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Majid Khan's Catch-22

Two months ago, TalkLeft introduced you to Majid Khan, a Baltimore resident who was detained in secret overseas prisons before he was moved to Guantanamo. Earlier this month, TalkLeft chided the government's effort to preclude Khan's defense lawyers from talking to him.

An editorial in today's Appleton Post-Crescent takes up the cause:

The reason [for preventing contact between attorney and client], as offered by an "information review officer for the National Clandestine Service," is because he was held in a "top secret" program and "may have come into possession of information, including locations of detention, conditions of detention and alternative interrogation techniques." And the government wouldn't want his attorney to reveal any of that information in court because of national security.

So the U.S. captured Khan, put him in a hiding spot for three years, finally allowed him legal representation to — we presume — defend himself, but doesn't let him talk to that legal representation because the U.S. captured him and put him in a hiding spot for three years.

Give it up, President Bush. When you've lost Appleton, Wisconsin, you've lost pretty much everyone.

The editorial's closing words:

[T]o simply capture people from around the world with some vague accusations about being involved in terror and essentially erase their humanity — their very existence — without due process is un-American, plain and simple.

And holding them responsible for being captured by us with no charge, put in our secret prisons and "interrogated" by us is self-serving and totalitarian, actions that are more reminiscent of the very regimes we rail against than our own proud justice system.

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  • Did I say (5.00 / 1) (#4)
    by aw on Thu Nov 30, 2006 at 08:09:10 PM EST
    Edgar????  

    Huh? (1.00 / 1) (#10)
    by jimakaPPJ on Fri Dec 01, 2006 at 08:30:15 AM EST
    Shall we take a look at this. From the post.

    First, we note that he was a "Baltimore resident."
    I think that comment means that he was not a citizen. Perhaps, or perhaps not, he was in the country on a green card. Anyone know?

    We then see that he was "captured." Now from that the implication is that he was picked up on the battlefield, or while fleeing, or some type of resistance before he was taken.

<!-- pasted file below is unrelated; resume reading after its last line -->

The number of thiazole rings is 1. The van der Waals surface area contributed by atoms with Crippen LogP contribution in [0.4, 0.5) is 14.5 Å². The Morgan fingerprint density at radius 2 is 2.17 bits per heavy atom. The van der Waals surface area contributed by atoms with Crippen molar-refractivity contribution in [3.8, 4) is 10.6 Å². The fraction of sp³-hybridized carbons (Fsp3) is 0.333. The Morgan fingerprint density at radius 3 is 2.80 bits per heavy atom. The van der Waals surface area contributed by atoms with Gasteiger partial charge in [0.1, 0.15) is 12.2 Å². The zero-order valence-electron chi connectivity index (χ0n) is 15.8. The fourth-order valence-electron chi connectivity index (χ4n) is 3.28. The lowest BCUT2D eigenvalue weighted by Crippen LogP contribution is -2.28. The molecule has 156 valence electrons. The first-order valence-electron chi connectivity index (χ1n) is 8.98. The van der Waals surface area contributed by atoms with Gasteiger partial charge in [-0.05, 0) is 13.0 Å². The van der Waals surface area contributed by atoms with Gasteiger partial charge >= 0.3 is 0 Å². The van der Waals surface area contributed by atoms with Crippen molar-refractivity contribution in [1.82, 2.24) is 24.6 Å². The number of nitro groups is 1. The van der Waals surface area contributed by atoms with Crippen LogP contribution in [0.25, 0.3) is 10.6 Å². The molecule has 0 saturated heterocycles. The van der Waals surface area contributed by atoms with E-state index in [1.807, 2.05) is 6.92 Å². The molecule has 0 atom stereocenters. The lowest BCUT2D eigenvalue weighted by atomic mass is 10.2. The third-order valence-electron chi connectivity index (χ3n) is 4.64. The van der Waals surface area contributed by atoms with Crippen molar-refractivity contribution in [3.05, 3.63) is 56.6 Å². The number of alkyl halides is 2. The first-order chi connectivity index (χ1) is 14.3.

Now if he has been captured, he is an illegal combatant. No ifs, no buts. And I'm supposed to worry about this guy?

    Worry? (5.00 / 2) (#11)
    by Peaches on Fri Dec 01, 2006 at 08:57:21 AM EST
    And I'm supposed to worry about this guy?

    Did you worry about Brandon Mayfield

    You make a lot of assumptions about Khan. Perhaps they are true. If your assumptions are true, then maybe there is no reason to worry about him. However, when we have cases like Mayfield, who could still be held without cause, if it was not for the diligent work of the spanish police who finally put a different name to the fingerprints in Madrid. I know Jim your position on the War and terrorism. It is pointless to argue. For now, you and I don't have to worry about being picked up and placed in some internment camp never to be heard from again, because we are not Muslim. Perhaps, if your people remain in power, you will never have to worry about being held without cause, since you are a Patriot who doesn't question this war of the way it has been conducted. I however, do worry that circumstances could change and the ones who speak out against the government will eventually be the target of the the military Tribunal, the patriot and similar acts. I think, you should as well, because sometime circumstances take dramatic turns, such as in Iraq, where now it is the Shia who are in control and operating no different tha Saddam in terms of methods. Torture, fear, and control of information are all legitimate methods for obtaining security for some members of Iraqis, now. What I am saying is that the laws written now by this administration in the name of security can be used for sinister reasons by whoever obtains power in the future. That is what you should worry about. Pointless to make this argument to you, but I thought it worth saying anyway.

    Parent

    Peaches and ifs and buts (1.00 / 0) (#15)
    by jimakaPPJ on Fri Dec 01, 2006 at 10:16:45 AM EST
    Peaches - Follow the llinks provided back and we find this:

    Ali said his son had been in Pakistan less than a year when, in 2003, he was arrested by Pakistani authorities.

    At one point, in seeming contradiction, he said of his son, "He has been brainwashed." He also acknowledged that a relative is affiliated with al-Qaeda. Authorities last week described that unidentified relative as an uncle, but Ali said the relationship is more distant.